Javier takes one look at Adelita and falls in love with her. “Adelita’s heart was full as well and all the meanness she had suffered over the years began to melt.” (DePaola, p.20). There are no glass slippers in this version, but rather her mother’s rebozo (shawl), hanging out of her window, leads Javier to Adelita’s door. Ad you can probably guess, this couple lives happily ever after as well.


The Cinderellas can be wonderful family read-alouds for a couple of weeks, enjoyed by older and younger members alike. They lend themselves readily to discussions of character, and of good overcoming evil. They can also be used to teach literary comparisons and analysis, (as kids talk about similarities and differences between the stories), cultural awareness as they are exposed to storytelling, artwork, and descriptions of celebrations and places around the world, and geography as they locate the settings of the tales on maps and globes. Nothing complicated: just the joy of reading shared between parents and siblings using stories they will recollect for years to come.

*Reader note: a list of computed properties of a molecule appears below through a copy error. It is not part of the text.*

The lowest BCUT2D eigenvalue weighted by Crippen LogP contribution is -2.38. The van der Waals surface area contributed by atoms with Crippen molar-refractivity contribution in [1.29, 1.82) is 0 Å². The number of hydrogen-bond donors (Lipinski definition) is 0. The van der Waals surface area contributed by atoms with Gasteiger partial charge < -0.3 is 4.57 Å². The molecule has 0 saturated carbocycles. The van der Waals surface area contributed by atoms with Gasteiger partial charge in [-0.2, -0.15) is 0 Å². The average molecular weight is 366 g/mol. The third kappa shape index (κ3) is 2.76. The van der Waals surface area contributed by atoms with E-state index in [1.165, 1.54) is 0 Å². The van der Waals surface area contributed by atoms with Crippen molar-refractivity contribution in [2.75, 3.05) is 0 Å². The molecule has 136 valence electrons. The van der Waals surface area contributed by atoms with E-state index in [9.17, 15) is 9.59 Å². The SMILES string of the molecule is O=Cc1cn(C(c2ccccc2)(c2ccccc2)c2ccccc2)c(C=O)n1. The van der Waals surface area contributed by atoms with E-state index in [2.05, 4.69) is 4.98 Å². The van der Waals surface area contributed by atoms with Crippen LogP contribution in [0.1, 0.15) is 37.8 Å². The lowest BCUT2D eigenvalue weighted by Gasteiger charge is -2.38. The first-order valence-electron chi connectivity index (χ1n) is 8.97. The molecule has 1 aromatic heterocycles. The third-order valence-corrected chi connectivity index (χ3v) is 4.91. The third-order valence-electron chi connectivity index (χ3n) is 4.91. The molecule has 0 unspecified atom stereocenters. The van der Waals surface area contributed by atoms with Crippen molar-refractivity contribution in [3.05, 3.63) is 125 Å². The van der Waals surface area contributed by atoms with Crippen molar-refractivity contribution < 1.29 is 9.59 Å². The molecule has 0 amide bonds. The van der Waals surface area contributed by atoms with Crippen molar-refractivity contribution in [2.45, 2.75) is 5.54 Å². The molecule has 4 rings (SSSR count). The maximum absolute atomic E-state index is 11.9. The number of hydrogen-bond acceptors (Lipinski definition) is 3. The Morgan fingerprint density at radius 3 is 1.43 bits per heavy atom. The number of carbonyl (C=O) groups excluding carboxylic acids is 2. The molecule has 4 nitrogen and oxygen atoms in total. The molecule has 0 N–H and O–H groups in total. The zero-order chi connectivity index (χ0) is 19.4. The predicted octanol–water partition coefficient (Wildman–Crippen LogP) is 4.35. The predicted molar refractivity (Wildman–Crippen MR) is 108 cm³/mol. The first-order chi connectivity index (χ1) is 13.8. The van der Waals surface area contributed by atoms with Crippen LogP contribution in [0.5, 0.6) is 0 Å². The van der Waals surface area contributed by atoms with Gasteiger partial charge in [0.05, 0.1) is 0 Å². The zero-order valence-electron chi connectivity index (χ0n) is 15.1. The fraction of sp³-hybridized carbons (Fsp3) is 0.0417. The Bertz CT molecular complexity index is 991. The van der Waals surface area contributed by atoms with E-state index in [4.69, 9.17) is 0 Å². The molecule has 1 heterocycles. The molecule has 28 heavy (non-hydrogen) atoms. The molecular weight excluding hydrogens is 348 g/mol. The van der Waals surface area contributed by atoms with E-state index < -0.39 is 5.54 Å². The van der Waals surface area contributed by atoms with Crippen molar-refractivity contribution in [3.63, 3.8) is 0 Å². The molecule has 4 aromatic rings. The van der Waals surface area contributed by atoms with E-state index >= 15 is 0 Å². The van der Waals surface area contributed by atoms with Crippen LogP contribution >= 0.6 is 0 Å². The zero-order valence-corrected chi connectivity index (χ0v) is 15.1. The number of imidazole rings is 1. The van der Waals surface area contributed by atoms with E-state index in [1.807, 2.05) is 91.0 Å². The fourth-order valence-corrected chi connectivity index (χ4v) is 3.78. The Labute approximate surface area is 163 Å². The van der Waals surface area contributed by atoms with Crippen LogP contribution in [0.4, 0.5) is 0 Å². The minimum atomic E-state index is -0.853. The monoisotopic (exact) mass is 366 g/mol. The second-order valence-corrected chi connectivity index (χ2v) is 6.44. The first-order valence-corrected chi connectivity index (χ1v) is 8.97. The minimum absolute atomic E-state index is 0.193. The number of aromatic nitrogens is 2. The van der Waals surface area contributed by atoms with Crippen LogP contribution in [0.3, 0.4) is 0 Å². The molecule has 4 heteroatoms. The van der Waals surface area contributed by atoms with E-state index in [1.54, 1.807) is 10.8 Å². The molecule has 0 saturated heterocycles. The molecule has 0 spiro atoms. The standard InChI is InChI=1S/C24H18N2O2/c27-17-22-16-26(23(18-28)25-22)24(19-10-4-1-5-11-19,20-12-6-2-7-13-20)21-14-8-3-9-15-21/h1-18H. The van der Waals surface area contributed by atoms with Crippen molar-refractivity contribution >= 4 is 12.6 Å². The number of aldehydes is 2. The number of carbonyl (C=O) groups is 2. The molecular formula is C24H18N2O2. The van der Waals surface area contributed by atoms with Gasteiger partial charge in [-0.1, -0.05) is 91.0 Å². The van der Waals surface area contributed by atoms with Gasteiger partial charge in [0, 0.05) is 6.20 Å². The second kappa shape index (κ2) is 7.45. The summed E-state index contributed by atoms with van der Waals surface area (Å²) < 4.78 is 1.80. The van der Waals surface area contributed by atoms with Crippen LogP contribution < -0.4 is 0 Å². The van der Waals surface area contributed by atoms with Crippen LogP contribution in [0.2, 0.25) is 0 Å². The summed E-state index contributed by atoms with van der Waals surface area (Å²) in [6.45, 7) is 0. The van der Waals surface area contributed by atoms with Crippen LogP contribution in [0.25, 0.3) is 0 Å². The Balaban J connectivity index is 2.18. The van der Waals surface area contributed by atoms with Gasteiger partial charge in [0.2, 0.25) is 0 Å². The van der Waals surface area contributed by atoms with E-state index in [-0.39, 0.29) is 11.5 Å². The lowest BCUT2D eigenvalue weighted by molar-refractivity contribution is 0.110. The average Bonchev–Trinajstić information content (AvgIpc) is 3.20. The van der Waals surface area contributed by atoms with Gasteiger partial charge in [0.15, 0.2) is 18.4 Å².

The Valentine Cat


Bulla, Clyde Robert (1959). The Valentine Cat. Mahwah, NJ: Troll Associates, Inc.

One of the blessings of having half a dozen kids is that you get to enjoy certain read alouds time and time again. The Valentine Cat by Clyde Robert Bulla is one of my favorite holiday traditions, and I’m sharing this post in advance in hopes that you may be able to get your hands on a copy before February 14th.